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Electric Vehicle Industry Steadily Grows

Electric cars increase in popularity

Electric Vehicle Industry Grows at Rapid Pace

Plug-in vehicles are still only accessible to high earners. However, this is expected to change in the coming years as the electric vehicle industry reports consecutive monthly sales records.

The 2018 global market for EVs is around 3 million. Adoption is led by China, while Europe and the US experience record growth.

Meanwhile, each market is dominated by a very small number of producers.

The US has Tesla, Europe has the Renault-Nissan-Mitsubishi Alliance, while China has several state-owned and private companies leading the pack. Most notably, BYD (Build Your Dreams).

Electric cars rely on lithium-ion batteries

Global Electric Vehicle Industry to Hit 125 Million by 2030

This estimate was provided by the International Energy Agency, an intergovernmental agency dedicated to clean energy initiatives.

If this estimate is true, EVs will become a staple of middle-class life in the next decade.

However, only .15% of the world’s cars are electric. This increase means that 12.5% of all vehicles in 2030 will be electric.

While this doesn’t seem like a major change, it demonstrates exponential growth.

Lithium is a vitally important resource

Lithium’s Importance to Increase

As zero-emission vehicles grow in popularity, so too will the resource powering them. The electric vehicle industry relies heavily on lithium-ion batteries.

Powered by lithium, the battery’s storage capacity drastically improves. Consequently, both charge range and vehicle cost steadily fall.

However, China owns nearly half of the global lithium supply. With several projects in Africa, South America and Australia, the government is taking steps to improve air quality.

Electric vehicles are central to this effort. After all, zero-emission vehicles can save lives.

Ultra Lithium Inc. A team of clean energy experts with a finger on the pulse of mining news, ULI is a lithium exploration company with holdings in Argentina, Canada and the US (TSX-V: ULI, OTCQB: ULTXF and Frankfurt: QFB).

Electric Cars 2018: Top Producers

electric cars 2018-electric vehicles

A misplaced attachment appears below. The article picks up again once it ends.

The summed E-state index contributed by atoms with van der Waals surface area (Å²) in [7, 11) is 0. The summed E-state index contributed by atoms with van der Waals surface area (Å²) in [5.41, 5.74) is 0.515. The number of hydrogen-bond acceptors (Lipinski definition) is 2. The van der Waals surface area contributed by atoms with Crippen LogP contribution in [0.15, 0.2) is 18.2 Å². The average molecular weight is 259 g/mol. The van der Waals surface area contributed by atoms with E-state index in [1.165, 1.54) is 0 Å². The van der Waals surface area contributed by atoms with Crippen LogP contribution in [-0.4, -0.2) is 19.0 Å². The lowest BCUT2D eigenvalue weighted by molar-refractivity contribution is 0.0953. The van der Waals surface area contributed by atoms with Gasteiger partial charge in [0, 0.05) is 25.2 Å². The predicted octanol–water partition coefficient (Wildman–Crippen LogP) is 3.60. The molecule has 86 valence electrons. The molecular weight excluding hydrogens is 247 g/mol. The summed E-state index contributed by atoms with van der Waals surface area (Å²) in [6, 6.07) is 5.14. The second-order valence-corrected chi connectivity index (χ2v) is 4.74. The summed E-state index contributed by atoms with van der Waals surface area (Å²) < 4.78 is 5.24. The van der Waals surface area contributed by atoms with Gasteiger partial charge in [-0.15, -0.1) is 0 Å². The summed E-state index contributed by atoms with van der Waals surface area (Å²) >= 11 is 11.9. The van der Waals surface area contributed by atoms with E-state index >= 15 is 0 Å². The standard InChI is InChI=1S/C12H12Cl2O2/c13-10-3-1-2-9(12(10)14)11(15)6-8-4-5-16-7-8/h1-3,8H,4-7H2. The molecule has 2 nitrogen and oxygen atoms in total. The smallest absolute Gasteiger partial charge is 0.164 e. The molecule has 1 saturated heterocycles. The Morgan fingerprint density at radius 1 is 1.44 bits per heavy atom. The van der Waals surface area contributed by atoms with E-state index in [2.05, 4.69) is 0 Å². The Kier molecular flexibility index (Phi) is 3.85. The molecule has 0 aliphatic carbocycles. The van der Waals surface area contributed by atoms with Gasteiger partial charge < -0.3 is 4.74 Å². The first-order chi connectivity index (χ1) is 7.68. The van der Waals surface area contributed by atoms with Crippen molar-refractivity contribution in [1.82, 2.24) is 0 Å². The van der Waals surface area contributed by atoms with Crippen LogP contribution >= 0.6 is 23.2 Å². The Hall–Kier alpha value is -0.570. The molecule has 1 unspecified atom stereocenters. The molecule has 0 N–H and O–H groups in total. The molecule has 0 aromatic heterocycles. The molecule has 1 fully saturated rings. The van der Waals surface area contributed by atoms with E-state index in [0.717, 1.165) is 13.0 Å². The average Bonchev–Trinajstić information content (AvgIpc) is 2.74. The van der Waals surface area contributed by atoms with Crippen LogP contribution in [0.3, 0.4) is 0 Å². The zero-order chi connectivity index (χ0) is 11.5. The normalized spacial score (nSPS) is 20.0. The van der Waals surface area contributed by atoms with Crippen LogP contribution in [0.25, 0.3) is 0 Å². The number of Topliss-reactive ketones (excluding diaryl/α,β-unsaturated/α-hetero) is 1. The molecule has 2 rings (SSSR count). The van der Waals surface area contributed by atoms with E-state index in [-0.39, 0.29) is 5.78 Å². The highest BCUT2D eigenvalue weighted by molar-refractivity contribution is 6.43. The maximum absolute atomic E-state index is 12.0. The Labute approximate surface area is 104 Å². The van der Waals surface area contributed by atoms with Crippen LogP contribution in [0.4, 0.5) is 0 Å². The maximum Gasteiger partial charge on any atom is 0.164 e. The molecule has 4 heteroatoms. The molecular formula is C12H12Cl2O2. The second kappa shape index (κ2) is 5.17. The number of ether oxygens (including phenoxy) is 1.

Our Electric Cars 2018 list looks at Asia, North America and Europe

Electric Cars 2018: An industry disrupted

The 21st century is all about disruption. Not surprisingly, the auto industry is no exception. Our Electric Cars 2018 list breaks down the industry’s major players.

With China leading the way, plug-in vehicle sales records are regularly broken. North America and Europe are steadily catching up, but the Asian superpower has a clear lead.

In the wake of such rampant change, we’ve decided to let you know who the major players are.

Without further ado, our Electric Cars 2018 list.

You’ll find 3 offerings. One from each of the world’s largest markets. Asia, North America and Europe.

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The Renault-Nissan-Mitsubishi Alliance offers the Nissan Leaf, among other EVs

Europe: Renault-Nissan-Mitsubishi Alliance

Regrettably, the European Union relies on Russian gas to fuel its automotive industry. As a result, electrifying its motorways could improve the region’s energy situation.

Leading the domestic charge is the Renault-Nissan-Mitsubishi Alliance, which originally formed in 1999. The Nissan Leaf is the current global leader in units sold per month.

Ultimately, the merger is a tool to increase shareholder value and EV market share. So far, it’s working.

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Tesla’s size is expected to grow rapidly

North America: Tesla

The continent’s flagship EV producer is also its most successful. The Model 3 laps the pack in monthly EV sales, and over half of overall sales run through Tesla’s factories.

With its gigafactory set for completion within the next few years, Mr. Musk’s early start has benefited the firm immensely.

Competition for the American behemoth is growing, but nowhere near fierce. Furthermore, Tesla sits very close to the United States’ largest lithium reserve in Nevada. As companies and countries lobby for lithium projects, Tesla is well positioned as lithium demand intensifies.

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BYD leads an impressive Chinese EV push

Asia: BYD (Build Your Dreams)

We finish with a Chinese Titan. While China is home to many producers, we chose BYD because the private company has ascended the auto ranks remarkably fast.

That and Warren Buffett invested $230 million USD in BYD’s parent company. He owns a 10% stake.

On top of this, BYD sold the most EVs in the world in 2017.

 

Ultra Lithium Inc. A team of clean energy experts with a finger on the pulse of mining news, ULI is a lithium exploration company with holdings in Argentina, Canada and the US (TSX-V:ULI, OTCQB: ULTXF and Frankfurt: QFB).

 

 

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Hong Kong Market Slow to EV Adoption

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Hong Kong market suffers from street pollution

Hong Kong Market Craves Clean Energy